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How parent-adolescent conflict in different domains predict academic performance in early adolescence? / Brković, Irma ; Puklek Levpušček, Melita ; Keresteš, Gordana.

By: Brković, Irma.
Contributor(s): Puklek Levpušček, Melita [aut] | Keresteš, Gordana [aut].
Material type: materialTypeLabelArticleDescription: 93-93.Other title: How parent-adolescent conflict in different domains predict academic performance in early adolescence? [Naslov na engleskom:].Subject(s): 5.06 | parent-adolescent conflict, academic achievement, multilevel analysis hrv | parent-adolescent conflict, academic achievement, multilevel analysis engOnline resources: Elektronička verzija sažetka In: 16th European Conference on Developmental Psychology (3-7. 09. 2013. ; Lausanne, Švicarska) 16th European Conference on Developmental Psychology Abstract Book str. 93-93Pierrehumbert, Blaise ; Moro, ChristianeSummary: Increase in parent-adolescent conflict and decrease in academic performance are well established changes in early adolescence. However, there is little empirical work linking these two changes. The aim of this study was to explore changes in academic performance over a five-year period among Croatian early adolescents and to link these changes with parent-adolescent conflicts in four domains: school and homework, home chores, free time and moral issues. Gender differences in changes in academic performance were also examined. We applied accelerated approach to overlapping cohort design in which 851 adolescents (51.4% girls) and 1288 parents (53.9% mothers) took part in three data-collection occasions. Multilevel longitudinal modeling allowed us to calculate developmental trajectories for five-year period of early adolescence, as well as to compare if and how various topics of parent- adolescent conflict contribute to prediction of academic achievement. Parallel forms of the Parent-Adolescent Conflict Scale were administered to measure parent-adolescent conflict in different dyads and from different informants. Average midterm school grade was used as an indicator of academic achievement. The results showed an overall decrease in academic achievement, steeper among boys and at the beginning of early adolescence. Conflicts in all four domains were related to school achievement. However, when other factors were controlled for, conflicts related to free time could not predict school achievement, while school-, home- and moral-related conflicts all kept independent predictive validity, with school-related conflicts being the strongest predictor of school achievement.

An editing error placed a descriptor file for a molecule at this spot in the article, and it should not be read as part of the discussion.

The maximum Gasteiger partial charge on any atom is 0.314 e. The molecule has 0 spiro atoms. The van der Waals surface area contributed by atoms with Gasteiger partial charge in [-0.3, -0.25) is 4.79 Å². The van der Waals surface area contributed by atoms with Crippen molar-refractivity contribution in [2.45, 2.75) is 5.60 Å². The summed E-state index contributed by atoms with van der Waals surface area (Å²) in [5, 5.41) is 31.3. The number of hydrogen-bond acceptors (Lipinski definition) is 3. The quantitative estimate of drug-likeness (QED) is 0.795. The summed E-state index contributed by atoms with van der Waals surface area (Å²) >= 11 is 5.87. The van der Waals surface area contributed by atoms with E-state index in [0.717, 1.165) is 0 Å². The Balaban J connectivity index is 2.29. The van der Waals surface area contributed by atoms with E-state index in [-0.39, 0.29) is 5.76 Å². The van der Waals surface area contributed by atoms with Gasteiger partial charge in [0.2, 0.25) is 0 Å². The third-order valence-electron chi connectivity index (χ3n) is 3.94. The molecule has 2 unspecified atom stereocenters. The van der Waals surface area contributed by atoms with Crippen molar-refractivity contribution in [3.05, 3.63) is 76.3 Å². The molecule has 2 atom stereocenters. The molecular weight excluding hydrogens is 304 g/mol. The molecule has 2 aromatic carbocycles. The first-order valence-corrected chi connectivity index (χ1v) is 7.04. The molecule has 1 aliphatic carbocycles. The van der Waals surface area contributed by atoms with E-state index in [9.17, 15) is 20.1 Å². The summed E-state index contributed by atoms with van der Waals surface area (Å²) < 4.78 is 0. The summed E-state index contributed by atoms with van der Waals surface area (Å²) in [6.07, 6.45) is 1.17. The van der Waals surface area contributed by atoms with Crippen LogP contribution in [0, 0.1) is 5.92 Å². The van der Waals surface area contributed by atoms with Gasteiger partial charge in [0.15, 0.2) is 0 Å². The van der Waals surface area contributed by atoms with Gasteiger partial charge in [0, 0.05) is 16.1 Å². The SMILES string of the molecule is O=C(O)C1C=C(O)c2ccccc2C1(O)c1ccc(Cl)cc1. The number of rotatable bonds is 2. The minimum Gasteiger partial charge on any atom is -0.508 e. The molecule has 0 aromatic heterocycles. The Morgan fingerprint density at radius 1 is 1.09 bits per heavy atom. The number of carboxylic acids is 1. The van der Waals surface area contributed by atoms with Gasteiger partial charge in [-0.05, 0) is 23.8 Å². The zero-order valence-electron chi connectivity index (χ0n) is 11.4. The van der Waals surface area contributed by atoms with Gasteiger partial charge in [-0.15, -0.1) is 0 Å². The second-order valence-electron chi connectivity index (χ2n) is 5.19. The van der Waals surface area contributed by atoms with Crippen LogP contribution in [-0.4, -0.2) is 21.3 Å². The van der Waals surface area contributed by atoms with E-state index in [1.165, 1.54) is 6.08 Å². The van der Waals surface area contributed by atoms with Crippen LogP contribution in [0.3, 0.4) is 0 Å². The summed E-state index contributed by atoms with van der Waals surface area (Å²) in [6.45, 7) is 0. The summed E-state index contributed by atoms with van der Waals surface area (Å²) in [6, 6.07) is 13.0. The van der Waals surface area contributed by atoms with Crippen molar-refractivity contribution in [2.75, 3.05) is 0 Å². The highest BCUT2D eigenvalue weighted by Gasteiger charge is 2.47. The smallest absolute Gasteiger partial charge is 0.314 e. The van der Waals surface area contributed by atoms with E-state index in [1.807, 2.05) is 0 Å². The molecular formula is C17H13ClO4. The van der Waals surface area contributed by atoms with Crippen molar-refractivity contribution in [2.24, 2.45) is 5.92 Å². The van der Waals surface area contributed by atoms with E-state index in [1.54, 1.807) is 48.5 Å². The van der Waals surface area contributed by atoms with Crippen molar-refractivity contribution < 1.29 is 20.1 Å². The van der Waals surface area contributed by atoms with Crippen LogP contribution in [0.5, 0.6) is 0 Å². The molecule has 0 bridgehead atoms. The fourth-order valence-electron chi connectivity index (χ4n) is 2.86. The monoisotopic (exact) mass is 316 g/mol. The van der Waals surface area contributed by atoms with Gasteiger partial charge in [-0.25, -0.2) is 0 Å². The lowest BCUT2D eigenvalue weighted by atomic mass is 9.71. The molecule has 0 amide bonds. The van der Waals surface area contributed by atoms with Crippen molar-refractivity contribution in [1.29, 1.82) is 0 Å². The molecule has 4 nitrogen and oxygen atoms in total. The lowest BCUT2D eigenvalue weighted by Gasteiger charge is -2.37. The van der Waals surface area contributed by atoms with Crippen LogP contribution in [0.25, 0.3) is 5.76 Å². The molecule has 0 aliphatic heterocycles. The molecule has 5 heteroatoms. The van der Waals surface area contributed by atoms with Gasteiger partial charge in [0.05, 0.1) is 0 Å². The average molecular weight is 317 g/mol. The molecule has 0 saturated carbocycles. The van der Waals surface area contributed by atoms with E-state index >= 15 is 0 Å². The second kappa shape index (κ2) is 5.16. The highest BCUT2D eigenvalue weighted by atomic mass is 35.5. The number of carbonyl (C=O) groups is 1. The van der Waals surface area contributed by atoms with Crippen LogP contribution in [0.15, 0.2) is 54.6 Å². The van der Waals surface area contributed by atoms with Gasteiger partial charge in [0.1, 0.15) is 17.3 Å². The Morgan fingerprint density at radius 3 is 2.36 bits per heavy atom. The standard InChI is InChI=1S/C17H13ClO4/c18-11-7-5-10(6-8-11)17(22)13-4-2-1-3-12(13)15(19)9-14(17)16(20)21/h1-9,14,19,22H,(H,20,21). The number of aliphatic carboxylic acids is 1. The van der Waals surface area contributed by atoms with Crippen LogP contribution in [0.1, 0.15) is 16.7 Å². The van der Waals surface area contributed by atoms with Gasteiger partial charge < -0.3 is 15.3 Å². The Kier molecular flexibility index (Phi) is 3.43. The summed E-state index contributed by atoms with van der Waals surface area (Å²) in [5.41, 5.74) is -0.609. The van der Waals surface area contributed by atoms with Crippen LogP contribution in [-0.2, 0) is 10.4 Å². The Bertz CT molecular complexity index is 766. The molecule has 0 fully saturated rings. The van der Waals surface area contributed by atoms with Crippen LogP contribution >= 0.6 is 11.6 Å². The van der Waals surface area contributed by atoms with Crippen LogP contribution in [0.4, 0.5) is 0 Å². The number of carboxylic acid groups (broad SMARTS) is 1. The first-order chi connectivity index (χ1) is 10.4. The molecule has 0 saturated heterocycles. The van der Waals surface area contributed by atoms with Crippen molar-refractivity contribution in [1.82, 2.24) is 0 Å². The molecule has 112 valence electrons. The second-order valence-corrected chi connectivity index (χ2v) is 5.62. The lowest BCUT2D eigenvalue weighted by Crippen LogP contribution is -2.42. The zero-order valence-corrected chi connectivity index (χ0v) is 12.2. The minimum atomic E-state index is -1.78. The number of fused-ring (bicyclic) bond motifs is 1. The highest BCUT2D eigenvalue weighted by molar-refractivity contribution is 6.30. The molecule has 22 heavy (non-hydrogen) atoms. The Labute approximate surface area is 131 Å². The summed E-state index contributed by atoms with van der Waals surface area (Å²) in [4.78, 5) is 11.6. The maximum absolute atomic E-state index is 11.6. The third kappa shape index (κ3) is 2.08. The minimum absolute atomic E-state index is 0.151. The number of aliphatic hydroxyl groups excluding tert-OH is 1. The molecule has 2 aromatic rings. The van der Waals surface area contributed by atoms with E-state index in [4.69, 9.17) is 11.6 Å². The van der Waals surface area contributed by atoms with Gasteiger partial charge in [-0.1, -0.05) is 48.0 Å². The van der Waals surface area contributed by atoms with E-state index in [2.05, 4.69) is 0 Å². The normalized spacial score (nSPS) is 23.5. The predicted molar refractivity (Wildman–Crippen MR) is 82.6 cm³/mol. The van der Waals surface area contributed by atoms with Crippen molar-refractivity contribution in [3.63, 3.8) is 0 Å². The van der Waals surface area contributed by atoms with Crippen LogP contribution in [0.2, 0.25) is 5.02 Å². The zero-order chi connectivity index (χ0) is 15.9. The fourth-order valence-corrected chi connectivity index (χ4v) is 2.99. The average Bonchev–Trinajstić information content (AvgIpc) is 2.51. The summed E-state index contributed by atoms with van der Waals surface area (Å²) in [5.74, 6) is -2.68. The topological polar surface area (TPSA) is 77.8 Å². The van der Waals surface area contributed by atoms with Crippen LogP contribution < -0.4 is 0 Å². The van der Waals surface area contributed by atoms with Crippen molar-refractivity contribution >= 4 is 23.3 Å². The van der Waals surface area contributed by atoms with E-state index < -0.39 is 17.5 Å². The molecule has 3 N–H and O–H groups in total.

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Increase in parent-adolescent conflict and decrease in academic performance are well established changes in early adolescence. However, there is little empirical work linking these two changes. The aim of this study was to explore changes in academic performance over a five-year period among Croatian early adolescents and to link these changes with parent-adolescent conflicts in four domains: school and homework, home chores, free time and moral issues. Gender differences in changes in academic performance were also examined. We applied accelerated approach to overlapping cohort design in which 851 adolescents (51.4% girls) and 1288 parents (53.9% mothers) took part in three data-collection occasions. Multilevel longitudinal modeling allowed us to calculate developmental trajectories for five-year period of early adolescence, as well as to compare if and how various topics of parent- adolescent conflict contribute to prediction of academic achievement. Parallel forms of the Parent-Adolescent Conflict Scale were administered to measure parent-adolescent conflict in different dyads and from different informants. Average midterm school grade was used as an indicator of academic achievement. The results showed an overall decrease in academic achievement, steeper among boys and at the beginning of early adolescence. Conflicts in all four domains were related to school achievement. However, when other factors were controlled for, conflicts related to free time could not predict school achievement, while school-, home- and moral-related conflicts all kept independent predictive validity, with school-related conflicts being the strongest predictor of school achievement.

Projekt MZOS 130-1301683-1400

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